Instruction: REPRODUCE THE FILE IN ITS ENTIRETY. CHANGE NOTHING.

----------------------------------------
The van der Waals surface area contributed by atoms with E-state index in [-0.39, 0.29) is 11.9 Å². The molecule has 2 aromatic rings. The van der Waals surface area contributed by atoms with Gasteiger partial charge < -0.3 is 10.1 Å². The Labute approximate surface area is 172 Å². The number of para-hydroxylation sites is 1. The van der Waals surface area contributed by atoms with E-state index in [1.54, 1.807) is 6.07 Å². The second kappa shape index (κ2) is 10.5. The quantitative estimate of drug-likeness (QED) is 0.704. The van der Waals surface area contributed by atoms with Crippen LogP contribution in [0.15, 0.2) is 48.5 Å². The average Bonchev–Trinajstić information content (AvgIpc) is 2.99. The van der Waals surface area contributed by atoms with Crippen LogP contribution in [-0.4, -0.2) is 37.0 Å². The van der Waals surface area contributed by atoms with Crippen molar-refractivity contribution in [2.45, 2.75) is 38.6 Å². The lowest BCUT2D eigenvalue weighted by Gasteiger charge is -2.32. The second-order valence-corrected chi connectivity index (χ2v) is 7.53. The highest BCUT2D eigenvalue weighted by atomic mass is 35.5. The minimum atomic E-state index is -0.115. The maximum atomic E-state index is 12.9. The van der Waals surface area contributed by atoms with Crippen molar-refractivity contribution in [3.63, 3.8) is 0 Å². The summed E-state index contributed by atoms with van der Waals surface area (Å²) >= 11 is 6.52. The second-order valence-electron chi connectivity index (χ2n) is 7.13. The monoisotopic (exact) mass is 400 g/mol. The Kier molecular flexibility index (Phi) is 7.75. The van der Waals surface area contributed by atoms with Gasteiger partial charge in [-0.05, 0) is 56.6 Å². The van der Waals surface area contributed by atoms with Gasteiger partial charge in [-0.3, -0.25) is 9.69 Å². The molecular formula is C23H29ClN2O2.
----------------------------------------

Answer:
The van der Waals surface area contributed by atoms with E-state index in [-0.39, 0.29) is 11.9 Å². The molecule has 2 aromatic rings. The van der Waals surface area contributed by atoms with Gasteiger partial charge < -0.3 is 10.1 Å². The Labute approximate surface area is 172 Å². The number of para-hydroxylation sites is 1. The van der Waals surface area contributed by atoms with E-state index in [1.54, 1.807) is 6.07 Å². The second kappa shape index (κ2) is 10.5. The quantitative estimate of drug-likeness (QED) is 0.704. The van der Waals surface area contributed by atoms with Crippen LogP contribution in [0.15, 0.2) is 48.5 Å². The average Bonchev–Trinajstić information content (AvgIpc) is 2.99. The van der Waals surface area contributed by atoms with Crippen LogP contribution in [-0.4, -0.2) is 37.0 Å². The van der Waals surface area contributed by atoms with Crippen molar-refractivity contribution in [2.45, 2.75) is 38.6 Å². The lowest BCUT2D eigenvalue weighted by Gasteiger charge is -2.32. The second-order valence-corrected chi connectivity index (χ2v) is 7.53. The highest BCUT2D eigenvalue weighted by atomic mass is 35.5. The minimum atomic E-state index is -0.115. The maximum atomic E-state index is 12.9. The van der Waals surface area contributed by atoms with Crippen molar-refractivity contribution in [3.63, 3.8) is 0 Å². The summed E-state index contributed by atoms with van der Waals surface area (Å²) >= 11 is 6.52. The second-order valence-electron chi connectivity index (χ2n) is 7.13. The monoisotopic (exact) mass is 400 g/mol. The Kier molecular flexibility index (Phi) is 7.75. The van der Waals surface area contributed by atoms with Gasteiger partial charge in [-0.05, 0) is 56.6 Å². The van der Waals surface area contributed by atoms with Gasteiger partial charge in [-0.3, -0.25) is 9.69 Å². The molecular formula is C23H29ClN2O2.